Kerry, Edwards Tangle Over S.C. As Front-Runner Eyes Sweep
Posted February 3, 2004
GREENVILLE, S.C. — John Edwards and Wesley Clark hoped to prevent front-runner John Kerry from sweeping the seven states with delegate elections Tuesday while Howard Dean looked ahead to another day to rejuvenate his faltering campaign for president.
"I'm going to win South Carolina," Edwards said on a morning news program. "Not only that, I expect to do well in other states today.
And I expect to be the Democratic nominee because I believe I will prove in South Carolina today and in Oklahoma and other states that I'm the candidate who can appeal all across America."
Each of the leading candidates claims to be the only one capable of defeating President Bush in November. The states with primaries or caucuses -- Arizona, Delaware, Missouri, New Mexico, North Dakota, Oklahoma and South Carolina -- likely will narrow the field or, at the least, shake up the strategies of those who fail to win delegates.
With Kerry leading in polls in five states and virtually tied with Clark in Oklahoma, Edwards was counting on a victory in South Carolina's first-in-the-South primary to keep his own campaign alive and raise questions about Kerry's strength. Clark was relying on respectable showings in Arizona and New Mexico to propel his campaign into the next round of contests.
Dean's campaign, which has severely cut back on spending, laid off more staff as Dean trailed everywhere in the first day of multistate primaries and caucuses.
Joe Lieberman contended Tuesday he was not considering any decision on the future of his campaign should he not win a single election. Instead, he looked to Delaware for a victory and conservative states in the South and West for good showings to sustain his pitch that he is the moderate Democrat in the race.
"Today's the voter's day and I put my trust in them as I always have, and I'm ready to be respectful of their decision," Lieberman said Tuesday.
The major candidates were scattered around the country: Edwards, his voice hoarse and battling a head cold, awaited returns in Columbia. Kerry and Dean were in Washington state, site of caucuses on Saturday. Lieberman planned last-minute campaigning in Delaware before going to Washington, D.C. Clark was in Oklahoma.
Election officials in South Carolina dropped the requirement for voters to sign an oath binding them to the Democratic Party. Strategists said the decision could increase turnout of black voters, a bloc trending toward Kerry, because oaths carry a stigma of times past when poll taxes and literacy tests kept minorities from voting.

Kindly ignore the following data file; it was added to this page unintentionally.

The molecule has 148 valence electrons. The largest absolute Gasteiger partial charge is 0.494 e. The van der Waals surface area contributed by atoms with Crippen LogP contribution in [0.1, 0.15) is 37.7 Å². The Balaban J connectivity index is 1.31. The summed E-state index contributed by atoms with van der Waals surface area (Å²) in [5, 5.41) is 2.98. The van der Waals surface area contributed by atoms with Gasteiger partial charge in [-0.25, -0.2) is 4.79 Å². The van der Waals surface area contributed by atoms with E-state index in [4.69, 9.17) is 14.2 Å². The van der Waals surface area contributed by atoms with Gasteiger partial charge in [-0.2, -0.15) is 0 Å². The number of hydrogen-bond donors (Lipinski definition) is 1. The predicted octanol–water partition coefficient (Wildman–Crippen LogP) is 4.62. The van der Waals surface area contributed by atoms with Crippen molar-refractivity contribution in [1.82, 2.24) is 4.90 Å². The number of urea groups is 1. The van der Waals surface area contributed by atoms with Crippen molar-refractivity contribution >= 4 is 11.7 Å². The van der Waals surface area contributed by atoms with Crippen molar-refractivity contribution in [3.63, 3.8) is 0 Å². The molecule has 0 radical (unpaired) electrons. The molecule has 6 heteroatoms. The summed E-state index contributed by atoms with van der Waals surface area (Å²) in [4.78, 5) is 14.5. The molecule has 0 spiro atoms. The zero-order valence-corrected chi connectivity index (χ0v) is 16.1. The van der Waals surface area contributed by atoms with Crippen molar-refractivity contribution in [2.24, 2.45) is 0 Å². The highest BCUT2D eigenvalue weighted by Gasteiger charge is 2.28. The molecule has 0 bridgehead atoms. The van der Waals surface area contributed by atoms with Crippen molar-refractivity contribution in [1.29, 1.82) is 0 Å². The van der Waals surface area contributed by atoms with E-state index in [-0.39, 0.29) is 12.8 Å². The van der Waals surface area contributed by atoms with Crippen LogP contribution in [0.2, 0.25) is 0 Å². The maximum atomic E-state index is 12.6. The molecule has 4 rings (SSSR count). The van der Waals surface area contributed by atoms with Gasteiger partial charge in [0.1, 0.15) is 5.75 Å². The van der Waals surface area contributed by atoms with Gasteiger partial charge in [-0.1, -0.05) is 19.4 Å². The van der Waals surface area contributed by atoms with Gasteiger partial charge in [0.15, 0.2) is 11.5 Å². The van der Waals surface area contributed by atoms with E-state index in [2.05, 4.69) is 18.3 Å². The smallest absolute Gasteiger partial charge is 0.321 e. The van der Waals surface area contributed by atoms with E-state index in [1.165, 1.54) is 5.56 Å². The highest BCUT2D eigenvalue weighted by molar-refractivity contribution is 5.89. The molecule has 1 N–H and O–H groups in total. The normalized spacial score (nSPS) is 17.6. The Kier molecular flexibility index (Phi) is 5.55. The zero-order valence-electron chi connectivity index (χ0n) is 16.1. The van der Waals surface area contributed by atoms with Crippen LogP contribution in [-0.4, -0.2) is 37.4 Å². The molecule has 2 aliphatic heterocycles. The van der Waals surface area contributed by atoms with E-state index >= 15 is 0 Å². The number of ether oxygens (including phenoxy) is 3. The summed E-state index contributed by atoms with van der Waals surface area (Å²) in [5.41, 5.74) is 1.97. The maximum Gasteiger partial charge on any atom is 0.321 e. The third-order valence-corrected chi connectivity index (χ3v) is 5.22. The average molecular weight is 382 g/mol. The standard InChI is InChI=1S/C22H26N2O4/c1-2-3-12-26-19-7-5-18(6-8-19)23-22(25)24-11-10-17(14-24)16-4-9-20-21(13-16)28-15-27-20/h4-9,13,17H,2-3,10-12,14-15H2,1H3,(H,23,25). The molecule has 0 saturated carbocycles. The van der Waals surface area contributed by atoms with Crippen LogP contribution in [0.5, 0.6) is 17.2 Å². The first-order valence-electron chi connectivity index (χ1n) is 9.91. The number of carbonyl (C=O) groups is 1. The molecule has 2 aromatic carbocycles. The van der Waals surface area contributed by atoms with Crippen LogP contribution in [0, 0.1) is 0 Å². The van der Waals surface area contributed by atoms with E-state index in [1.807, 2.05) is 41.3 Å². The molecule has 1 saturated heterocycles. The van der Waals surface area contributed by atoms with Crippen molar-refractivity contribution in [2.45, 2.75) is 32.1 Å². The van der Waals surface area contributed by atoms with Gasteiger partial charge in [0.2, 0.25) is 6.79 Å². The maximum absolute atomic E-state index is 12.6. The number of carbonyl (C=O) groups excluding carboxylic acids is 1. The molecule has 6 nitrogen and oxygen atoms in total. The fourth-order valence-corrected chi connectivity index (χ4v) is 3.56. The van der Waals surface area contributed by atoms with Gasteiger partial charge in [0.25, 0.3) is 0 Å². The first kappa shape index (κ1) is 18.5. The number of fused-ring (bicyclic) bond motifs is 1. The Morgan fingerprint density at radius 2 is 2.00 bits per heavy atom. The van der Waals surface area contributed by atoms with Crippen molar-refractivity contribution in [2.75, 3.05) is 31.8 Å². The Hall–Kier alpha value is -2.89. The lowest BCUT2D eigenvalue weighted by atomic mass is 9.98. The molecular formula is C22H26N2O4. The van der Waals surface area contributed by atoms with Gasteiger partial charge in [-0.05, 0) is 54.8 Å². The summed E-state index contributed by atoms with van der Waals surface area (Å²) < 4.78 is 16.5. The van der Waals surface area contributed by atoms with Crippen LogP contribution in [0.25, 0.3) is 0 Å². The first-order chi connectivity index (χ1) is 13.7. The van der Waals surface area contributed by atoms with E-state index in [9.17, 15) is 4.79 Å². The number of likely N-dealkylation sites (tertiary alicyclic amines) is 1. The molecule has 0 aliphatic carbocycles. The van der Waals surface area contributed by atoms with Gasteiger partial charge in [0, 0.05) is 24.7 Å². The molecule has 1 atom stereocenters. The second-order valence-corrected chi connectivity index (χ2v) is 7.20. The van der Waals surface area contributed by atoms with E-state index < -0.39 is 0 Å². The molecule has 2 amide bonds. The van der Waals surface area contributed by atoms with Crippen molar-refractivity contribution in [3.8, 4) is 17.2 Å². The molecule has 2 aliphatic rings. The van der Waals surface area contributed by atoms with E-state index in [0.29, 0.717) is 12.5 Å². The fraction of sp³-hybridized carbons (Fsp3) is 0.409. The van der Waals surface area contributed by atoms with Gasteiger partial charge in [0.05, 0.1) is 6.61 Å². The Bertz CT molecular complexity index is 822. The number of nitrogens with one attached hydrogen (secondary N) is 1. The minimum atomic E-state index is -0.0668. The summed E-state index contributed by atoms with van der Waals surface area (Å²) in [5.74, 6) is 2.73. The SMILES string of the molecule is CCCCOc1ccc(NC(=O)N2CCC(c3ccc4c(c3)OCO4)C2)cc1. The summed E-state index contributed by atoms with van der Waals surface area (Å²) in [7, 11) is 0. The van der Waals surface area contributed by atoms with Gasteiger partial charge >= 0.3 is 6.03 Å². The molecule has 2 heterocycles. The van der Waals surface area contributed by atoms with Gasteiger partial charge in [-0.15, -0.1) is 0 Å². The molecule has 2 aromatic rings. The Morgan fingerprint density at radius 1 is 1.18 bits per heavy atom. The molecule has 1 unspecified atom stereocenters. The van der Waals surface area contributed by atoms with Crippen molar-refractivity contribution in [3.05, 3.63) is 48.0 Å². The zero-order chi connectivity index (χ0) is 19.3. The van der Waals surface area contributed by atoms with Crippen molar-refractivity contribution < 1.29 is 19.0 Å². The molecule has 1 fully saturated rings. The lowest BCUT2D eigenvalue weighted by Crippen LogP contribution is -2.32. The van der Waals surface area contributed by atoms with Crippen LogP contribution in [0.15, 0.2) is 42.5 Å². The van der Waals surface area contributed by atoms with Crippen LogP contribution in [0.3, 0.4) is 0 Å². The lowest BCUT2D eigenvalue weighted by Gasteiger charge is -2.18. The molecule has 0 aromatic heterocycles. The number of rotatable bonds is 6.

The move could benefit Edwards, who, according to polls, attracts South Carolina's independent voters, they said.
Edwards, who has promised to run a positive campaign, criticized Kerry's acceptance of contributions from lobbyists and free-trade policies that Edwards claimed cost American jobs, particularly in trade-devastated South Carolina.
Said Kerry on Monday: "Edwards says he's the only one who can win states in the South. He can't win his own state." A Kerry aide later said the remark was in response to public polling suggesting Bush would win North Carolina in the November election.
Edwards responded: "I am the only Democratic presidential candidate in the field who has a proven record of being able to win the type of tough states Democrats will need to win in the general election and I will do it again tomorrow."
"This is not the time for on-the-job training," Kerry told South Carolina reporters Monday via satellite from Albuquerque, N.M.
Republican Party chairman Ed Gillespie, visiting Edwards' home state, said the senator "gets 40 percent of his campaign contributions from trial lawyers at the same time he is blocking tort reform and medical liability reform legislation."
Dean, who just three weeks ago was considered the race's front-runner, has not been advertising in the seven states voting Tuesday. He also decided against advertising in Michigan, a delegate-rich state holding caucuses Saturday. He likely will to forgo advertising in Washington state, Maine, Tennessee and Virginia.